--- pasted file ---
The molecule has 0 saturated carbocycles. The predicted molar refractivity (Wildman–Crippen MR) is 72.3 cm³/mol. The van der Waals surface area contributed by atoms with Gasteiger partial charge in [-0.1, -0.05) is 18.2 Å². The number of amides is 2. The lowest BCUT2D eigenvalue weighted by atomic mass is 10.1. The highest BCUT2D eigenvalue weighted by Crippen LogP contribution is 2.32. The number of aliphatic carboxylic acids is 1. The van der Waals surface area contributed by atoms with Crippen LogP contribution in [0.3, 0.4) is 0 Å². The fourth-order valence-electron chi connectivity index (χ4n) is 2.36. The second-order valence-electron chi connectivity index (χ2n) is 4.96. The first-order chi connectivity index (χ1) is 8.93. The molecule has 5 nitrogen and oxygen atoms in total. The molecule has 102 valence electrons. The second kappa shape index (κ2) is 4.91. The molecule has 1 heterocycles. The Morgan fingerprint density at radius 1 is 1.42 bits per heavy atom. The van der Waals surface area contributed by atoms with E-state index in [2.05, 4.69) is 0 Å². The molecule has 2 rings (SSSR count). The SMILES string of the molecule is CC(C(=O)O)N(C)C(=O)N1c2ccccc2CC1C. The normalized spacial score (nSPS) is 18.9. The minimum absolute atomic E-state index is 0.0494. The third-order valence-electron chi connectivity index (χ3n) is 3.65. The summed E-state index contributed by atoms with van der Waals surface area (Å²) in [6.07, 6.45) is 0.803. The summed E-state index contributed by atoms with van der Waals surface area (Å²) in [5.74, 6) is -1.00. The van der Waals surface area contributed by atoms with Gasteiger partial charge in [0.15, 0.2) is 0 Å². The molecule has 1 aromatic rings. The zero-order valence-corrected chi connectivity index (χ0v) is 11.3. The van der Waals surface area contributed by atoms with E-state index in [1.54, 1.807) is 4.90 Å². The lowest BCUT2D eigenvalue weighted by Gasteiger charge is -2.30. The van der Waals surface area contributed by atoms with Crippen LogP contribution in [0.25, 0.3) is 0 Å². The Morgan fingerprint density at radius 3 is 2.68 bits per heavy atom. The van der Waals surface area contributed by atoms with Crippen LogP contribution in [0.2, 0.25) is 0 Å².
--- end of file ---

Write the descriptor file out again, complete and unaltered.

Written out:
The molecule has 0 saturated carbocycles. The predicted molar refractivity (Wildman–Crippen MR) is 72.3 cm³/mol. The van der Waals surface area contributed by atoms with Gasteiger partial charge in [-0.1, -0.05) is 18.2 Å². The number of amides is 2. The lowest BCUT2D eigenvalue weighted by atomic mass is 10.1. The highest BCUT2D eigenvalue weighted by Crippen LogP contribution is 2.32. The number of aliphatic carboxylic acids is 1. The van der Waals surface area contributed by atoms with Crippen LogP contribution in [0.3, 0.4) is 0 Å². The fourth-order valence-electron chi connectivity index (χ4n) is 2.36. The second-order valence-electron chi connectivity index (χ2n) is 4.96. The first-order chi connectivity index (χ1) is 8.93. The molecule has 5 nitrogen and oxygen atoms in total. The molecule has 102 valence electrons. The second kappa shape index (κ2) is 4.91. The molecule has 1 heterocycles. The Morgan fingerprint density at radius 1 is 1.42 bits per heavy atom. The van der Waals surface area contributed by atoms with E-state index in [2.05, 4.69) is 0 Å². The molecule has 2 rings (SSSR count). The SMILES string of the molecule is CC(C(=O)O)N(C)C(=O)N1c2ccccc2CC1C. The normalized spacial score (nSPS) is 18.9. The minimum absolute atomic E-state index is 0.0494. The third-order valence-electron chi connectivity index (χ3n) is 3.65. The summed E-state index contributed by atoms with van der Waals surface area (Å²) in [6.07, 6.45) is 0.803. The summed E-state index contributed by atoms with van der Waals surface area (Å²) in [5.74, 6) is -1.00. The van der Waals surface area contributed by atoms with Gasteiger partial charge in [0.15, 0.2) is 0 Å². The molecule has 1 aromatic rings. The zero-order valence-corrected chi connectivity index (χ0v) is 11.3. The van der Waals surface area contributed by atoms with E-state index in [1.54, 1.807) is 4.90 Å². The lowest BCUT2D eigenvalue weighted by Gasteiger charge is -2.30. The van der Waals surface area contributed by atoms with Crippen LogP contribution in [0.25, 0.3) is 0 Å². The Morgan fingerprint density at radius 3 is 2.68 bits per heavy atom. The van der Waals surface area contributed by atoms with Crippen LogP contribution in [0.2, 0.25) is 0 Å².